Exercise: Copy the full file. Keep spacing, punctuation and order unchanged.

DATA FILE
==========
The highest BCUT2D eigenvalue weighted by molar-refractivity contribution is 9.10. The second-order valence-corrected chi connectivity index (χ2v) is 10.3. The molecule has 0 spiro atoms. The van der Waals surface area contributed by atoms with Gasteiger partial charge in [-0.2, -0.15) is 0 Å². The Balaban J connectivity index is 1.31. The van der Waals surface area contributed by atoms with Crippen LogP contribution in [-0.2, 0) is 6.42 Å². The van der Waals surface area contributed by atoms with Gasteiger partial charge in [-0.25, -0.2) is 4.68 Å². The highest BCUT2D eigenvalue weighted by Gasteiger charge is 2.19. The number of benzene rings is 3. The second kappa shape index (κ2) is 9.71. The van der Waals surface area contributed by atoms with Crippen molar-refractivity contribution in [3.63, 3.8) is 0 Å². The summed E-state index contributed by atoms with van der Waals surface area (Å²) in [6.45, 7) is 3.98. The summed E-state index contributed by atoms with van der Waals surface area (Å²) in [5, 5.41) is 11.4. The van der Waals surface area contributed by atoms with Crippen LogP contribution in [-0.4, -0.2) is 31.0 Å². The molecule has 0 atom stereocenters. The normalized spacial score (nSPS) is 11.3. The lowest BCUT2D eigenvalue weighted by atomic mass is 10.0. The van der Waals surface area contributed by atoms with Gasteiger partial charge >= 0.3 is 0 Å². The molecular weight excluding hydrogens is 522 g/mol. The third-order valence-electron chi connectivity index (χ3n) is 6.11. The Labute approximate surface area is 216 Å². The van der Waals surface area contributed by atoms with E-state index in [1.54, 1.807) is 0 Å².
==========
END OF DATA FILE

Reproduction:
The highest BCUT2D eigenvalue weighted by molar-refractivity contribution is 9.10. The second-order valence-corrected chi connectivity index (χ2v) is 10.3. The molecule has 0 spiro atoms. The van der Waals surface area contributed by atoms with Gasteiger partial charge in [-0.2, -0.15) is 0 Å². The Balaban J connectivity index is 1.31. The van der Waals surface area contributed by atoms with Crippen LogP contribution in [-0.2, 0) is 6.42 Å². The van der Waals surface area contributed by atoms with Gasteiger partial charge in [-0.25, -0.2) is 4.68 Å². The highest BCUT2D eigenvalue weighted by Gasteiger charge is 2.19. The number of benzene rings is 3. The second kappa shape index (κ2) is 9.71. The van der Waals surface area contributed by atoms with Crippen molar-refractivity contribution in [3.63, 3.8) is 0 Å². The summed E-state index contributed by atoms with van der Waals surface area (Å²) in [6.45, 7) is 3.98. The summed E-state index contributed by atoms with van der Waals surface area (Å²) in [5, 5.41) is 11.4. The van der Waals surface area contributed by atoms with Crippen LogP contribution in [-0.4, -0.2) is 31.0 Å². The molecule has 0 atom stereocenters. The normalized spacial score (nSPS) is 11.3. The lowest BCUT2D eigenvalue weighted by atomic mass is 10.0. The van der Waals surface area contributed by atoms with Gasteiger partial charge >= 0.3 is 0 Å². The molecular weight excluding hydrogens is 522 g/mol. The third-order valence-electron chi connectivity index (χ3n) is 6.11. The Labute approximate surface area is 216 Å². The van der Waals surface area contributed by atoms with E-state index in [1.54, 1.807) is 0 Å².